Venezuelans here fret over future of nation — and their own fates
The chaos in Venezuela is a major concern for tens of thousands of that country’s natives who live in Central Florida, as members of Congress from both parties push to provide protection to those fleeing the embattled nation.
William Diaz, a journalist and founder of Casa de Venezuela in Orlando, said Central Florida now has 140,000 Venezuelan residents, about 38,000 of which are U.S. citizens, a number that has only grown over the last year as the nation has spiraled into political and economic upheaval.
“And why are Venezuelans coming to Central Florida?” Diaz said. “They have cousins, brothers, a sister-in-law. … There’s a high level of education, and you see in Kissimmee when you talk to your Lyft driver, the person washing dishes, you find he’s a doctor. A dentist. An architect. An engineer.”
But proposals to allow Venezuelan refugees to stay in the U.S. by giving them Temporary Protected Status have been complicated by the Trump Administration’s stance against extending asylum protections. And attempts to recognize the opposition president to socialist strongman Nicolas Maduro as the legitimate government have been tied up by Democratic concerns about possible U.S. military intervention.
More than 40 countries have proclaimed their support for Juan Guaido as acting president in opposition to Maduro, who
declared himself the victor of a highly disputed May 2018 election in which rival candidates were banned from running or left the country.
The crisis coming to a head in the past few weeks is the culmination of years of economic downturns under Maduro and previous socialist president Hugo Chavez. Huge food shortages and a 1.3 million percent annual inflation rate due to price controls and lack of food production have led to as many as a third of Venezuelans in the once oil-rich nation eating just one meal a day, according to a recent study.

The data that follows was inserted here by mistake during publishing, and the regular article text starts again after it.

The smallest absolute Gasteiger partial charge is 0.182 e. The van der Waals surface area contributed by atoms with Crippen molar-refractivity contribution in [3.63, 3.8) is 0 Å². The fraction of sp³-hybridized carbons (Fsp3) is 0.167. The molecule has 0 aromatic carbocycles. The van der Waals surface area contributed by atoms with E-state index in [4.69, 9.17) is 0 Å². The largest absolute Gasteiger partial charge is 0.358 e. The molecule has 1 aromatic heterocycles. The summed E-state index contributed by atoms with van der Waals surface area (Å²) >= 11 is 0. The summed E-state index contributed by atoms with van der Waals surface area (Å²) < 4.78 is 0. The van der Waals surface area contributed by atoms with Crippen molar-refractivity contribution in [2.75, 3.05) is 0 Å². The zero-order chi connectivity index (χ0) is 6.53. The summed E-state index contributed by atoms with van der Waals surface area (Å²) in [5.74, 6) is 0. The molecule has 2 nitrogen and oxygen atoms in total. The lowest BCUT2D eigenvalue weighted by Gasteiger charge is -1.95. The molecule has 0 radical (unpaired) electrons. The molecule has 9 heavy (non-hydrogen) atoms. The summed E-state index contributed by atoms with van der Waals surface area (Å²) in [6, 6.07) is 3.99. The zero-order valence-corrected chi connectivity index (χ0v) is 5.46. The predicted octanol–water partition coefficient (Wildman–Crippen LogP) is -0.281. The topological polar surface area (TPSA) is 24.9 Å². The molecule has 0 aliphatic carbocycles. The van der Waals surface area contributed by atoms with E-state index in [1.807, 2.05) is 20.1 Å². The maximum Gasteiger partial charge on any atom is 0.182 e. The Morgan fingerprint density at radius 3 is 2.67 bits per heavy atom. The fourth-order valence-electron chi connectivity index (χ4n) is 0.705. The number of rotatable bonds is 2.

In the first few weeks of January alone, the Guardian reported, a Caracas rights group found 107 instances of looting and deaths in 19 of Venezuela’s 23 states.
Those who have left, said Orlando radio journalist Ali Suarez, “have done their best to let people know the government is trying to make Venezuela worse every day. It’s no longer possible to live safely there.”
As Florida governor, Republican U.S. Sen. Rick Scott was an early critic of Maduro, prohibiting state agencies from doing business with companies backed by the Maduro regime.
Scott has also been clear, spokeswoman Sarah Schwirian said, that he favors “a permanent solution to TPS as part of a larger border security deal.”
U.S. Sen. Marco Rubio also joined with U.S. Sen. Bob Menendez, D-New Jersey, to introduce a bill to extend Temporary Protected Status, or TPS, to Venezuelan refugees.
On the House side, U.S. Rep. Darren Soto, DKissimmee, joined with U.S. Rep. Mario Diaz-Balart, RHialeah, to introduce a companion bill to extend TPS protections for Venezuelans.
Soto said he is confident a TPS bill would pass the House. But he said in a time when the Trump administration is seeking to end similar protections for people from other Caribbean and Latin American nations, including Haiti and El Salvador, “I think it’s important Congress applies it consistently.”